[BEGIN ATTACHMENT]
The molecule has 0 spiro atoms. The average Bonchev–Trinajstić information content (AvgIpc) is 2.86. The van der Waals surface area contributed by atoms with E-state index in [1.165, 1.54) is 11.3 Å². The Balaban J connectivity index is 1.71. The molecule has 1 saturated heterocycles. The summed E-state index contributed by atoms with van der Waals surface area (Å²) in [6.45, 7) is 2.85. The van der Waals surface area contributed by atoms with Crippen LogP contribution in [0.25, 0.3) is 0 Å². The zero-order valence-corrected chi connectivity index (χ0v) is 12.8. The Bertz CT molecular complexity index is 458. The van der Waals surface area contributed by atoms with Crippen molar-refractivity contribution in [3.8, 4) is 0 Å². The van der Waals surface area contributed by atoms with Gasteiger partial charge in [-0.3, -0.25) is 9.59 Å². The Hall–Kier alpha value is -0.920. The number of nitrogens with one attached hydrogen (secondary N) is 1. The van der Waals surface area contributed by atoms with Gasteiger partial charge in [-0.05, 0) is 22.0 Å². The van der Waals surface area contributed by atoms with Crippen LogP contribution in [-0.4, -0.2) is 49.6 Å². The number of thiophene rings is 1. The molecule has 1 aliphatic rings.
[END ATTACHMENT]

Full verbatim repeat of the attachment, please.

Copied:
The molecule has 0 spiro atoms. The average Bonchev–Trinajstić information content (AvgIpc) is 2.86. The van der Waals surface area contributed by atoms with E-state index in [1.165, 1.54) is 11.3 Å². The Balaban J connectivity index is 1.71. The molecule has 1 saturated heterocycles. The summed E-state index contributed by atoms with van der Waals surface area (Å²) in [6.45, 7) is 2.85. The van der Waals surface area contributed by atoms with Crippen LogP contribution in [0.25, 0.3) is 0 Å². The zero-order valence-corrected chi connectivity index (χ0v) is 12.8. The Bertz CT molecular complexity index is 458. The van der Waals surface area contributed by atoms with Crippen molar-refractivity contribution in [3.8, 4) is 0 Å². The van der Waals surface area contributed by atoms with Gasteiger partial charge in [-0.3, -0.25) is 9.59 Å². The Hall–Kier alpha value is -0.920. The number of nitrogens with one attached hydrogen (secondary N) is 1. The van der Waals surface area contributed by atoms with Gasteiger partial charge in [-0.05, 0) is 22.0 Å². The van der Waals surface area contributed by atoms with Crippen LogP contribution in [-0.4, -0.2) is 49.6 Å². The number of thiophene rings is 1. The molecule has 1 aliphatic rings.